According to the CIS report, while Mexico remains the top country of origin for the alien population in the U.S. (11.6 million total in 2015), it makes up a smaller share of new arrivals. Between 2010 and 2015, the total number of Mexicans (legal and illegal) in the U.S. actually decreased by approximately 68,000. (See CIS Immigration Surging: 1.5 Million Arriving Annually, November 2016) Since 2010, the countries of origin with the largest percentage increase are India, China, the Philippines, Dominican Republic , El Salvador, Cuba, Nigeria, Guatemala, Haiti, Pakistan, Honduras, Bangladesh, Venezuela, Columbia, Vietnam, and Iraq. (Id.) States with the largest numerical increase in total alien population since 2010 are California, Texas, Florida, New York, New Jersey, Massachusetts, Maryland, Virginia, Pennsylvania, Washington, Georgia, Minnesota, and North Carolina. (Id.)
The entire report can be viewed here.
Last Wednesday marked the 50th anniversary of the Cuban Adjustment Act (CAA), a Cold War-era law that provides immigration benefits to Cuban migrants not offered to citizens of any other country.
Specifically, the CAA allows Cuban citizens or nationals who reach the United States, regardless of whether they have done so legally or illegally, to remain and adjust to permanent resident status after one year. According to the “wet foot/dry foot” policy, which was adopted as part of a 1995 revision of the CAA, all Cubans intercepted at sea en route to the U.S. are repatriated (“wet feet”), while those who step on American soil (“dry feet”) are eligible for preferential treatment. In addition, under the Refugee Education Assistance Act, Cubans are the only immigrant group with immediate access to federal benefits because they are presumed to be refugees.
Several months ago, a group of Latin American foreign ministers sent a letter to Secretary of State John Kerry urging the United States to end special immigration policies for Cubans. (Ecuadorian Embassy Press Release, Aug. 29, 2016) The letter was a joint initiative by nine Latin American countries including Colombia, Costa Rica, Ecuador, El Salvador, Guatemala, Mexico, Nicaragua, Panama, and Peru. (Id.)
The foreign ministers expressed concern about the negative effects of U.S. immigration policies across the region. (Id.) “The 1966 U.S. Public Law 89-732, known as the ‘Cuban Adjustment Act’, and the policy commonly known as ‘wet foot/dry foot’ have encouraged a disorderly, irregular and unsafe flow of Cubans who, risking their lives, pass through our countries in order to reach the U.S.,” the letter reads. (Id.) They go on to add that these policies have created a serious humanitarian crisis for Cuban nationals seeking to reach the United States. (Id.) “These people, often facing situations of extreme vulnerability, fall victim to mafias dedicated to people trafficking, sexual exploitation and collective assaults. This situation has generated a migratory crisis that is affecting our countries.” (Id.)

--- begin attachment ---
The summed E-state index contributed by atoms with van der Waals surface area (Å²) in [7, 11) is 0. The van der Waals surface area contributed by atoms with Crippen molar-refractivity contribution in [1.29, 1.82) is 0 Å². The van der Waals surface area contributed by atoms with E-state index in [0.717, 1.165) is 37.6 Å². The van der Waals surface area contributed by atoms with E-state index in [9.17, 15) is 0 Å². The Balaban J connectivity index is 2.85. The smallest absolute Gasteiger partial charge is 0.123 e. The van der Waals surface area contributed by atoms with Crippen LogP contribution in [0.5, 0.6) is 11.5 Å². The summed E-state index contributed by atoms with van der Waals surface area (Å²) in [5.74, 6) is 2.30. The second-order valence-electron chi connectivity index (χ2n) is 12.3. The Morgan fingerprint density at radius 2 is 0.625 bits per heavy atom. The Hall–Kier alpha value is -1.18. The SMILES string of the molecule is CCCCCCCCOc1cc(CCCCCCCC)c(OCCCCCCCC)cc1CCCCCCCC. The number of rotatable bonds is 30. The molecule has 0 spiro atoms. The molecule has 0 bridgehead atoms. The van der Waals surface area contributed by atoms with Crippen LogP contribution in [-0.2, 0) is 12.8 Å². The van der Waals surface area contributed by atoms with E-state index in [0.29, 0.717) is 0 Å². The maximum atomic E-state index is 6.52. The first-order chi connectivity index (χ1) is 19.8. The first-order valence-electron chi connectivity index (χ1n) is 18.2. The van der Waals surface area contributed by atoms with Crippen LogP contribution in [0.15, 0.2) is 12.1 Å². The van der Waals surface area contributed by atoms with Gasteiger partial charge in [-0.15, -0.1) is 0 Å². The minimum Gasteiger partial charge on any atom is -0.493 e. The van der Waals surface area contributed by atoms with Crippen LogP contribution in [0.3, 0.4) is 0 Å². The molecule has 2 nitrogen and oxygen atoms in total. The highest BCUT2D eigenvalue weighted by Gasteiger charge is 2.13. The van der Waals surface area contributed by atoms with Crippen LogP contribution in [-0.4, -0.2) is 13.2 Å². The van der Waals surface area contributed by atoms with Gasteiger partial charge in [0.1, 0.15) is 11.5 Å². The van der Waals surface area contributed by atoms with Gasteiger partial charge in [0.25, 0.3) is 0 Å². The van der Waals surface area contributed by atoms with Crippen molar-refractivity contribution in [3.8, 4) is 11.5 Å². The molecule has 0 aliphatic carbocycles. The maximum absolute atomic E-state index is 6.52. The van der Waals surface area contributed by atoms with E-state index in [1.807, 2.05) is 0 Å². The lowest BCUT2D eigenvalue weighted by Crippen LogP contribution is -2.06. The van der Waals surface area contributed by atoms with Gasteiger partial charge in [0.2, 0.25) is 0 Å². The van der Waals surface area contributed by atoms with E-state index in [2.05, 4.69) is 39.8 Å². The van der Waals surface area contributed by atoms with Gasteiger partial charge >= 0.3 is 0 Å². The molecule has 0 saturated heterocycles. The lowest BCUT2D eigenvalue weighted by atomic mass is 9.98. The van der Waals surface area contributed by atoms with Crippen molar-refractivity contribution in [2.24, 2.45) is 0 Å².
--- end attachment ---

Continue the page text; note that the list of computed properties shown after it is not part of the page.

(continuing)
The foreign ministers’ concerns are not unfounded. As relations between the United States and Cuba continue to normalize, a feared end to the special immigration status and generous benefits bestowed on Cubans is driving a new wave of illegal Cuban migration. According to U.S. Customs and Border Protection statistics compiled by the Pew Research Center, 43,159 Cubans entered the United States in Fiscal Year 2015, an amount nearly double that of the previous year. (Pew Research Center, Aug. 5, 2016) The influx shows no signs of slowing, as 46,635 Cubans entered the country in the first ten months of Fiscal Year 2016 – already surpassing full Fiscal Year 2015’s total. (Id.)
After acknowledging receipt of the letter, the Obama administration made it clear that it does not plan on changing the migratory status of Cubans even though diplomatic relations are being reestablished with the island nation. (Washington Examiner, Aug. 30, 2016) “We continue to encourage all countries to respect the human rights of migrants and asylum seekers, and to ensure that they are treated humanely,” State Department spokesman John Kirby told reporters. “The Cuban Adjustment Act remains in place and ‘wet foot, dry foot’ remains U.S. policy regarding Cuban migration.”
Even though the administration is uninterested, there is a bipartisan effort in Congress to reform the Cuban immigration policies that are unfair relics of a bygone era. Congressmen Henry Cuellar (D-TX) and Blake Farenthold (R-TX) have introduced legislation to ensure that Cubans are treated under the same immigration policies as citizens of other counties with which the United States has diplomatic relations. Their legislation, H.R. 4847, the Correcting Unfair Benefits for Aliens (CUBA) Act of 2016, effectively addresses the most egregious policies that provide immediate amnesty to Cubans and rob American taxpayers of billions. Enactment of this legislation would stop the influx of Cubans at the southern border by eliminating outdated policies that incentivize migration, save billions of dollars, and restore a level playing field for those who seek to enter the country. For these reasons, FAIR strongly urges passage of the CUBA Act.
A complete bill summary can be found here.
Today is Election Day and before you go to the polls, check out FAIR’s Election Guide on immigration. While you most likely know where the Presidential candidates stand on immigration, many House and Senate candidates have also made it a central campaign issue. FAIR’s Election Guide is not an endorsement of any candidate but simply a source of information to clarify where candidates in the most competitive races across the country stand on amnesty, legal immigration, border security, interior enforcement and taxpayer benefits for illegal aliens. Click here for FAIR’s Election Guide and after you read it, please share it with your friends and family.